Open Access Article
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Controllable extension of hairpin-structured flaps to allow low-background cascade invasive reaction for a sensitive DNA logic sensor for mutation detection

Yun-Long Liu ac, Hai-Ping Wub, Qiang Zhoud, Qin-Xin Songd, Jian-Zhong Ruia, Xiao-Xiang Guana, Guo-Hua Zhou*a and Bing-Jie Zou*a
aDepartment of Pharmacology, Jinling Hospital, Medical School of Nanjing University, Nanjing 210002, China. E-mail: ghzhou@nju.edu.cn; zbj523@163.com
bHuadong Research Institute for Medicine and Biotechnics, Nanjing 210002, China
cState Key Laboratory of Natural Medicines, Department of Biomedical Engineering, School of Engineering, China Pharmaceutical University, Nanjing 210009, China
dKey Laboratory of Drug Quality Control and Pharmacovigilance of Ministry of Education, China Pharmaceutical University, Nanjing 210009, China

Received 27th September 2017 , Accepted 14th December 2017

First published on 14th December 2017


A DNA logic sensor was constructed for gene mutation analysis based on a novel signal amplification cascade by controllably extending a hairpin-structured flap to bridge two invasive reactions. The detection limit was as low as 0.07 fM, and the analytical specificity is high enough to unambiguously pick up 0.02% mutants from a large amount of wild-type DNA. Gene mutations related to the personalized medicine of gefitinib, a typical tyrosine kinase inhibitor, were analyzed by the DNA logic sensor with only a 15 minute response time. Successful assay of tissue samples and cell-free plasma DNA indicates that the new concept we proposed here could benefit clinicians for straightforward prescription of a mutation-targeted drug.


Introduction

Gene mutations play important roles in personalized medicine.1 An increasing number of gene mutations have been found to be associated with therapeutic effects or drug resistance.2–4 For example, the clinical response of gefitinib (a tyrosine kinase inhibitor, TKI) was highly correlated with the somatic mutation status of the epidermal growth factor receptor (EGFR) gene.5 EGFR L858R mutation or deletions in exon 19 confer sensitivity to gefitinib;6 in contrast, T790M mutation in EGFR would cause drug resistance.7,8 In personalized medicine, it is preferable for a method to directly give a final decision to a doctor as to which drug should be used rather than which mutation exists in the sample.

The DNA logic gate is a newly developed technology for DNA computing.9–13 The main merit is to give a simple output with multiple inputs. In order to simplify the process, we tried to use the concept of the DNA logic gate to construct a sensor to deal with the relationship of multiple mutations. Different gene mutations can be employed as various inputs of the logic gate, and the output arising from the detection result of these mutations is the therapeutic regimen of a drug. Currently, there are many well-designed DNA logic gates based on different strategies including DNA hybridization reaction,14–20 functional DNA structures,21,22 or enzyme-catalyzed reaction.23–25 However, no data have shown that DNA logic gates based on the hybridization reaction and functional DNA structures could accurately sense a single-base mismatch in a target of interest. Although the enzyme-interfaced DNA logic gate achieved single-base mismatch detection,25 a high background from the mismatched target indicated that the specificity of this type of DNA logic gate is not enough to pick up ultra-low levels of personalized medicine-related somatic mutations from a large amount of wild-type DNA. In addition, with this enzyme-interfaced DNA logic gate, it is very difficult to detect mutations out of the enzyme-recognition sequence. In order to demonstrate our assumption, the DNA logic sensor must be sufficiently sensitive and specific to pick up a small amount of single-base mutants from a large amount of genomic DNA backgrounds.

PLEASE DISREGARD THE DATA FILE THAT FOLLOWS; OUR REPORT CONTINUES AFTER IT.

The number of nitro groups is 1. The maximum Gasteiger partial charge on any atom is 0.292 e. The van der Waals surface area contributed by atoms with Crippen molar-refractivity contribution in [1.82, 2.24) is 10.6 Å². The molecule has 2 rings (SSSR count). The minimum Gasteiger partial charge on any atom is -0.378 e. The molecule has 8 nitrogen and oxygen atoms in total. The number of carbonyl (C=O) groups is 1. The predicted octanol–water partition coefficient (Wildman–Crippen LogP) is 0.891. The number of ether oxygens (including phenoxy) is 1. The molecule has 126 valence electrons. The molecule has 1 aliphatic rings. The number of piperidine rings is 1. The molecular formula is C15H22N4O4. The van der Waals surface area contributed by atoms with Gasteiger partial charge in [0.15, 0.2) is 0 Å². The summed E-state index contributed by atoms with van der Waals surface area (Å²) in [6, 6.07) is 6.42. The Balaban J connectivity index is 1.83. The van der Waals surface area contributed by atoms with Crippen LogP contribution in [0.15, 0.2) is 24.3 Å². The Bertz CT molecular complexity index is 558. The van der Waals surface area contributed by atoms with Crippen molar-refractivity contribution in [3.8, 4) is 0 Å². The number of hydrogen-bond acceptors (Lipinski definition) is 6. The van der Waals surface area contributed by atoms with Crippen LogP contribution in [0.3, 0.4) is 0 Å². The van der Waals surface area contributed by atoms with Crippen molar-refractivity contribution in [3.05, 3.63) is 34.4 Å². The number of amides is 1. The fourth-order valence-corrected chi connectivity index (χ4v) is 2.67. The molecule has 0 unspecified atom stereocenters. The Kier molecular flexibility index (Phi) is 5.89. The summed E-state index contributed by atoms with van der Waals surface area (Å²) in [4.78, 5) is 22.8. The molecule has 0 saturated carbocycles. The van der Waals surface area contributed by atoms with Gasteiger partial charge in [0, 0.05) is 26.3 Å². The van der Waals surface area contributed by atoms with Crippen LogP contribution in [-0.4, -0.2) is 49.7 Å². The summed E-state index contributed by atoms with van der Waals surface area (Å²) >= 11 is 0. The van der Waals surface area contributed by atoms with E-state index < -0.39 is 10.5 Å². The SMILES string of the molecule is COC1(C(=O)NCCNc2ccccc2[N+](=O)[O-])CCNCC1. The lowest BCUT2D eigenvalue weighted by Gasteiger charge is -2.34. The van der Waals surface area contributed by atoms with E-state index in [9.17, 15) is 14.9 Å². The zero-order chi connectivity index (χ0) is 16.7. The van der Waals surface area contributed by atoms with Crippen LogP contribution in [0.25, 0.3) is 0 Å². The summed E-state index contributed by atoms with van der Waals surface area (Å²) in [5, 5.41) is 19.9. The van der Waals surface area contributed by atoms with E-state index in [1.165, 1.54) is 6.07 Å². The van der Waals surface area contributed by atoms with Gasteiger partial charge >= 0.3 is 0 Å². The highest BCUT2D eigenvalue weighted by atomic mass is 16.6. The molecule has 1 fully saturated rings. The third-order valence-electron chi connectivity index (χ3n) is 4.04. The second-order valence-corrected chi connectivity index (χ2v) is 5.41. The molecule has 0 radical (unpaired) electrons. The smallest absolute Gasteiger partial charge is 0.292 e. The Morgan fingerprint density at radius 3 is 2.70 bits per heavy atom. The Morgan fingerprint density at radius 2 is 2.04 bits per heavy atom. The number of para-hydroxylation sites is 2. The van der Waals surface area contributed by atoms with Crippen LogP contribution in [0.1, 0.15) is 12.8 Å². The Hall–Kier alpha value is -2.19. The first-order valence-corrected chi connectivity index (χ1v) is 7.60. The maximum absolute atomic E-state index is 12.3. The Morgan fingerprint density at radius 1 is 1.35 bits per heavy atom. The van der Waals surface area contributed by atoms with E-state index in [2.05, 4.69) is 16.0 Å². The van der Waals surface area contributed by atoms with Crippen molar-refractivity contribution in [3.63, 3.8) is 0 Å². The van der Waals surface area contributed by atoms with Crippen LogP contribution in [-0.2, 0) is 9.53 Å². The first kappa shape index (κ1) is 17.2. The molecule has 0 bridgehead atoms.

Invasive reaction, which is catalyzed by flap endonuclease 1 (FEN1), can specifically recognize a one-base overlapping structure formed by two probes hybridizing to adjacent sequences in a target DNA, and trigger the cleavage of the 5′ flap of the downstream probe.26–29 The serial invasive reaction can achieve single-base difference recognition and signal amplification up to 107 fold, and is an ideal method for DNA mutation detection.30–32 However, we observed that the reported non-specific substrate (called the “X”-structure substrate) formed between the downstream probe and fluorescence resonance energy transfer (FRET) probe generates a time-dependent background signal in the cascade invasive reaction, leading to a false positive result.33,34

Here, we tried to integrate the invasive reaction and the concept of the DNA logic gate to construct a DNA logic sensor for multiple mutation analysis. To solve the issue of the “X”-structure substrate-caused background signal, we proposed a low-background invasive reaction cascade using a hairpin-structured downstream probe coupled with the controllable-extension reaction (Fig. 1). To block the “X”-structure between the downstream probe and the FRET probe, we proposed to introduce a gap sequence in the downstream probe. However, the gap would also block the formation of an overlapping structure between the cleaved flap and the FRET probe. To solve this issue, a downstream probe is designed to contain a hairpin structure (see Fig. 1 for details). In contrast to the intact downstream probe, the cleaved flap has an extendable 3′ end, hence the gap could be filled in by the polymerase-catalyzed extension reaction. To construct a one-base overlapping structure between the extended flap and FRET probe, the gap sequence was designed to contain only three kinds of base (A, G, and T), and the extension reaction of the cleaved flaps would stop at base C (artificially designed in the flap) as only three kinds of complementary dNTP (without dGTP) were added in the reaction. The controllable-extension product triggers the second invasive reaction to generate a fluorescence signal. The formation of the “X”-structure substrate is thereby efficiently suppressed by this design, and the background signal is expected to be very low.